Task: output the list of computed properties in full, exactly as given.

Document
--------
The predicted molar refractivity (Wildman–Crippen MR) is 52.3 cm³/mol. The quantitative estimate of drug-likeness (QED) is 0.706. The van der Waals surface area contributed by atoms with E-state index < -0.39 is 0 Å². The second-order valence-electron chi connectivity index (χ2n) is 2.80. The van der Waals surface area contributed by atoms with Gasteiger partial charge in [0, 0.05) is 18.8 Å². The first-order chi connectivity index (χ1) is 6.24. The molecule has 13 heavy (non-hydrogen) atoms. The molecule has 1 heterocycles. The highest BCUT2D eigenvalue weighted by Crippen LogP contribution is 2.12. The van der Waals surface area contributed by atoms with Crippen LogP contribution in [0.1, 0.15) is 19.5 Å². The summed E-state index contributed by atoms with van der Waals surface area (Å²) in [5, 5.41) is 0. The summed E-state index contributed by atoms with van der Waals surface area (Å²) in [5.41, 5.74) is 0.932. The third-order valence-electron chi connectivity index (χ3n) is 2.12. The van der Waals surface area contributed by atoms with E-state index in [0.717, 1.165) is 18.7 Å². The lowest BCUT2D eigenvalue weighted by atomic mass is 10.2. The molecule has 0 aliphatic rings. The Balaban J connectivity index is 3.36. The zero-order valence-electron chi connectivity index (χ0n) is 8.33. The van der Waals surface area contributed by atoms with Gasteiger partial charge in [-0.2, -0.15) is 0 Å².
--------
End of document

The predicted molar refractivity (Wildman–Crippen MR) is 52.3 cm³/mol. The quantitative estimate of drug-likeness (QED) is 0.706. The van der Waals surface area contributed by atoms with E-state index < -0.39 is 0 Å². The second-order valence-electron chi connectivity index (χ2n) is 2.80. The van der Waals surface area contributed by atoms with Gasteiger partial charge in [0, 0.05) is 18.8 Å². The first-order chi connectivity index (χ1) is 6.24. The molecule has 13 heavy (non-hydrogen) atoms. The molecule has 1 heterocycles. The highest BCUT2D eigenvalue weighted by Crippen LogP contribution is 2.12. The van der Waals surface area contributed by atoms with Crippen LogP contribution in [0.1, 0.15) is 19.5 Å². The summed E-state index contributed by atoms with van der Waals surface area (Å²) in [5, 5.41) is 0. The summed E-state index contributed by atoms with van der Waals surface area (Å²) in [5.41, 5.74) is 0.932. The third-order valence-electron chi connectivity index (χ3n) is 2.12. The van der Waals surface area contributed by atoms with E-state index in [0.717, 1.165) is 18.7 Å². The lowest BCUT2D eigenvalue weighted by atomic mass is 10.2. The molecule has 0 aliphatic rings. The Balaban J connectivity index is 3.36. The zero-order valence-electron chi connectivity index (χ0n) is 8.33. The van der Waals surface area contributed by atoms with Gasteiger partial charge in [-0.2, -0.15) is 0 Å².